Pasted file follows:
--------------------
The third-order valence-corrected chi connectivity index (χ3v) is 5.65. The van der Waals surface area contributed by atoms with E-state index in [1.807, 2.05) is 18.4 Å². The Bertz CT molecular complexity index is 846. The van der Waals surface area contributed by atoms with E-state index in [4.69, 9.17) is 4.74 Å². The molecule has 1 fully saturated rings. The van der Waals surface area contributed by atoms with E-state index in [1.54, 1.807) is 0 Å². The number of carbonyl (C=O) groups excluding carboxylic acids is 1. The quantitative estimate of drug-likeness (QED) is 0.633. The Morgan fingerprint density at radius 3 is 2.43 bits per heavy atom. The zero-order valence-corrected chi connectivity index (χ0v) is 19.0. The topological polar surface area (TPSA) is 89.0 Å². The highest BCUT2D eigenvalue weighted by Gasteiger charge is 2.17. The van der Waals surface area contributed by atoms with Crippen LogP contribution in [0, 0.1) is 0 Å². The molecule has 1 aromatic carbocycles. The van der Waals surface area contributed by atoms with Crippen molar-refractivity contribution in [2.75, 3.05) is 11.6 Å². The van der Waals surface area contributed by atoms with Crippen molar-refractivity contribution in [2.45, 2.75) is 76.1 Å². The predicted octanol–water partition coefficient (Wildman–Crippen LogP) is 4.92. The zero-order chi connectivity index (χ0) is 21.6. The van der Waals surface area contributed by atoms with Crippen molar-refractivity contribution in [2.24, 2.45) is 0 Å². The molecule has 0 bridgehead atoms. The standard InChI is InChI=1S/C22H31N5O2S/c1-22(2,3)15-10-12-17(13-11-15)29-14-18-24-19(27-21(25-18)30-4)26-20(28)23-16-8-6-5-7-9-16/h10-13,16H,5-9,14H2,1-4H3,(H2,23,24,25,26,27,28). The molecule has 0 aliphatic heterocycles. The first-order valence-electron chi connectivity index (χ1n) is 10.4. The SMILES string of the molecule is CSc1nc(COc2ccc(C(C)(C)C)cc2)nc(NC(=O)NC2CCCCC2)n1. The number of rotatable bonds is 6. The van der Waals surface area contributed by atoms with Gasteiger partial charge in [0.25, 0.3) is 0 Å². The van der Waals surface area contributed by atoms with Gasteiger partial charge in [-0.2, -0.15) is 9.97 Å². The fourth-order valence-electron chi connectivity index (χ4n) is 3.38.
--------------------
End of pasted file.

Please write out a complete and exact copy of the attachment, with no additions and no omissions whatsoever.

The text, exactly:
The third-order valence-corrected chi connectivity index (χ3v) is 5.65. The van der Waals surface area contributed by atoms with E-state index in [1.807, 2.05) is 18.4 Å². The Bertz CT molecular complexity index is 846. The van der Waals surface area contributed by atoms with E-state index in [4.69, 9.17) is 4.74 Å². The molecule has 1 fully saturated rings. The van der Waals surface area contributed by atoms with E-state index in [1.54, 1.807) is 0 Å². The number of carbonyl (C=O) groups excluding carboxylic acids is 1. The quantitative estimate of drug-likeness (QED) is 0.633. The Morgan fingerprint density at radius 3 is 2.43 bits per heavy atom. The zero-order valence-corrected chi connectivity index (χ0v) is 19.0. The topological polar surface area (TPSA) is 89.0 Å². The highest BCUT2D eigenvalue weighted by Gasteiger charge is 2.17. The van der Waals surface area contributed by atoms with Crippen LogP contribution in [0, 0.1) is 0 Å². The molecule has 1 aromatic carbocycles. The van der Waals surface area contributed by atoms with Crippen molar-refractivity contribution in [2.75, 3.05) is 11.6 Å². The van der Waals surface area contributed by atoms with Crippen molar-refractivity contribution in [2.45, 2.75) is 76.1 Å². The predicted octanol–water partition coefficient (Wildman–Crippen LogP) is 4.92. The zero-order chi connectivity index (χ0) is 21.6. The van der Waals surface area contributed by atoms with Crippen molar-refractivity contribution in [2.24, 2.45) is 0 Å². The molecule has 0 bridgehead atoms. The standard InChI is InChI=1S/C22H31N5O2S/c1-22(2,3)15-10-12-17(13-11-15)29-14-18-24-19(27-21(25-18)30-4)26-20(28)23-16-8-6-5-7-9-16/h10-13,16H,5-9,14H2,1-4H3,(H2,23,24,25,26,27,28). The molecule has 0 aliphatic heterocycles. The first-order valence-electron chi connectivity index (χ1n) is 10.4. The SMILES string of the molecule is CSc1nc(COc2ccc(C(C)(C)C)cc2)nc(NC(=O)NC2CCCCC2)n1. The number of rotatable bonds is 6. The van der Waals surface area contributed by atoms with Gasteiger partial charge in [0.25, 0.3) is 0 Å². The van der Waals surface area contributed by atoms with Gasteiger partial charge in [-0.2, -0.15) is 9.97 Å². The fourth-order valence-electron chi connectivity index (χ4n) is 3.38.